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daf1960
10-21-2007, 09:44 AM
Hi,

I am new to this forum and in the process of adopting some horses from Habitat for Horses. We have a pasture of klein grass with other grasses mixed in. The former owner of the property grazed his 4 horses on this pasture for 4-5 years and didn't have a problem that he or we could see. Can anybody give some insight to klein grass. Is it safe for horses?

Thank you,

Ryle
10-22-2007, 09:46 PM
Klein grass is toxic to the liver. Your friends horses may not have appeared sick because the liver has such a huge reserve--until 2/3rds of the liver is non-functional, there are often very few if any outward symptoms.

"Kleingrass contains a secondary plant compound (a sapogenin) that can be toxic to sheep, goats and horses. The toxicity can be a problem both when feeding baled kleingrass and when grazing kleingrass with these species of livestock. The concentration of the toxic principle is greatest in the new basal growth of kleingrass that appears after spring and summer rains. Most toxicity problems in horses has occurred when feeding kleingrass hay. Horses will readily eat kleingrass hay, but most horses will not eat live kleingrass plants. Horses will eat kleingrass when it is dormant in the winter time. I have not seen any reports on burros but suspect they would likely be poisoned if they consumed live kleingrass or kleingrass hay. I also have not seen any reports on Barbado sheep, but white-face sheep are highly susceptible to photosensitization/swell head when grazing live kleingrass. Darrell Ueckert, Texas Agricultural Experiment Station, San Angelo, d-ueckert@tamu.edu"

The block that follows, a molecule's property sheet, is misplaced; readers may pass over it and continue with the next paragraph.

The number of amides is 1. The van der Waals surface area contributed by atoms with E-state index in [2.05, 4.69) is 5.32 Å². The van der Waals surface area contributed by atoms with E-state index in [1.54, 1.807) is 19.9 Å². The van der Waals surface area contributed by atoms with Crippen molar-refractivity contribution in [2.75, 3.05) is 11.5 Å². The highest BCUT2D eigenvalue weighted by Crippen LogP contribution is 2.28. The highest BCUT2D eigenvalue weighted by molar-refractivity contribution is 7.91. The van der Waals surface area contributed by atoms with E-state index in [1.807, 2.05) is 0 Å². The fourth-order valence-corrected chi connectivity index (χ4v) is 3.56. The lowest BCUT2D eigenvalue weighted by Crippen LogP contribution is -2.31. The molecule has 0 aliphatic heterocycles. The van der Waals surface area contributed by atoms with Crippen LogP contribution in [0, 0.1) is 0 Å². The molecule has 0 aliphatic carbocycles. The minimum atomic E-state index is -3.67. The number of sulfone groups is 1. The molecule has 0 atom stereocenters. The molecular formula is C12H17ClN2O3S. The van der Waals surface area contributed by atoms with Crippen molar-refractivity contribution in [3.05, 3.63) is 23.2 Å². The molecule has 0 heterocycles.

daf1960
10-24-2007, 01:40 PM
In that case, we are going to our county extension agent to find out the best way to get rid of the klein and plant something that is more palatable to horses. Does anybody have an idea as to what type of grass would be best.

kiakat
08-09-2008, 05:36 AM
Since you are in my area of Texas (Medina) I'm thinking that coastal bermuda would have to be your choice for pasture. It grows easily, spreads nicely (as long as it gets some water) and pretty much chokes out the weeds and other grasses. Seed is available in most all feed stores and it's pretty much all they grow around here for horses and cattle. My horses graze all day and get fat and sassy. You probably will want to shred (mow) it at least once every other month to keep the bugs down during the humid months but otherwise it is pretty much carefree and good feed.